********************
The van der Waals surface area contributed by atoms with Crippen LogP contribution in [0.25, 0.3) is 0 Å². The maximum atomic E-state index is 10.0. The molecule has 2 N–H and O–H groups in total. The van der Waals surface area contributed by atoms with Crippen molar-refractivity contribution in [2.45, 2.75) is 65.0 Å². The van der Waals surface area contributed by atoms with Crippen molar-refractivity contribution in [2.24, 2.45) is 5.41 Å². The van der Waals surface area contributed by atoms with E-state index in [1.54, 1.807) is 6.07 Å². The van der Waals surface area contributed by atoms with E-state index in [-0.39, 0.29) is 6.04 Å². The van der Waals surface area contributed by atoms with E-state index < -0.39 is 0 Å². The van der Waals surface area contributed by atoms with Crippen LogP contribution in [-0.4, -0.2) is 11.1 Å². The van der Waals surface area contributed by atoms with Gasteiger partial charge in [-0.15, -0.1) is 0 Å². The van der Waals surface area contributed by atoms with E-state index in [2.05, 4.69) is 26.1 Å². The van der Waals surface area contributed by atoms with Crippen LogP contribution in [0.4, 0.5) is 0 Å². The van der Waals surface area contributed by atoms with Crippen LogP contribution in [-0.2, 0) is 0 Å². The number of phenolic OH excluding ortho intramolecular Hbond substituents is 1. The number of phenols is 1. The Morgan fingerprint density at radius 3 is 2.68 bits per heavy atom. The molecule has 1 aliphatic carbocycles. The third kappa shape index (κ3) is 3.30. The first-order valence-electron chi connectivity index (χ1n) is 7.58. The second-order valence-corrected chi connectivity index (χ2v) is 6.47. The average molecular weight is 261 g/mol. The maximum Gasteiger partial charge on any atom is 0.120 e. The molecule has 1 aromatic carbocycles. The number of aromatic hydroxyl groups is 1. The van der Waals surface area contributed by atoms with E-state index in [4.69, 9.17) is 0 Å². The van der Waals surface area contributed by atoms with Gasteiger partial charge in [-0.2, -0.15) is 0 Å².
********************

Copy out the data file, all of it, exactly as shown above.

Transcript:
The van der Waals surface area contributed by atoms with Crippen LogP contribution in [0.25, 0.3) is 0 Å². The maximum atomic E-state index is 10.0. The molecule has 2 N–H and O–H groups in total. The van der Waals surface area contributed by atoms with Crippen molar-refractivity contribution in [2.45, 2.75) is 65.0 Å². The van der Waals surface area contributed by atoms with Crippen molar-refractivity contribution in [2.24, 2.45) is 5.41 Å². The van der Waals surface area contributed by atoms with E-state index in [1.54, 1.807) is 6.07 Å². The van der Waals surface area contributed by atoms with E-state index in [-0.39, 0.29) is 6.04 Å². The van der Waals surface area contributed by atoms with E-state index < -0.39 is 0 Å². The van der Waals surface area contributed by atoms with Crippen LogP contribution in [-0.4, -0.2) is 11.1 Å². The van der Waals surface area contributed by atoms with Gasteiger partial charge in [-0.15, -0.1) is 0 Å². The van der Waals surface area contributed by atoms with E-state index in [2.05, 4.69) is 26.1 Å². The van der Waals surface area contributed by atoms with Crippen LogP contribution in [0.4, 0.5) is 0 Å². The van der Waals surface area contributed by atoms with Crippen LogP contribution in [-0.2, 0) is 0 Å². The number of phenolic OH excluding ortho intramolecular Hbond substituents is 1. The number of phenols is 1. The Morgan fingerprint density at radius 3 is 2.68 bits per heavy atom. The molecule has 1 aliphatic carbocycles. The third kappa shape index (κ3) is 3.30. The first-order valence-electron chi connectivity index (χ1n) is 7.58. The second-order valence-corrected chi connectivity index (χ2v) is 6.47. The average molecular weight is 261 g/mol. The maximum Gasteiger partial charge on any atom is 0.120 e. The molecule has 1 aromatic carbocycles. The number of aromatic hydroxyl groups is 1. The van der Waals surface area contributed by atoms with E-state index in [4.69, 9.17) is 0 Å². The van der Waals surface area contributed by atoms with Gasteiger partial charge in [-0.2, -0.15) is 0 Å².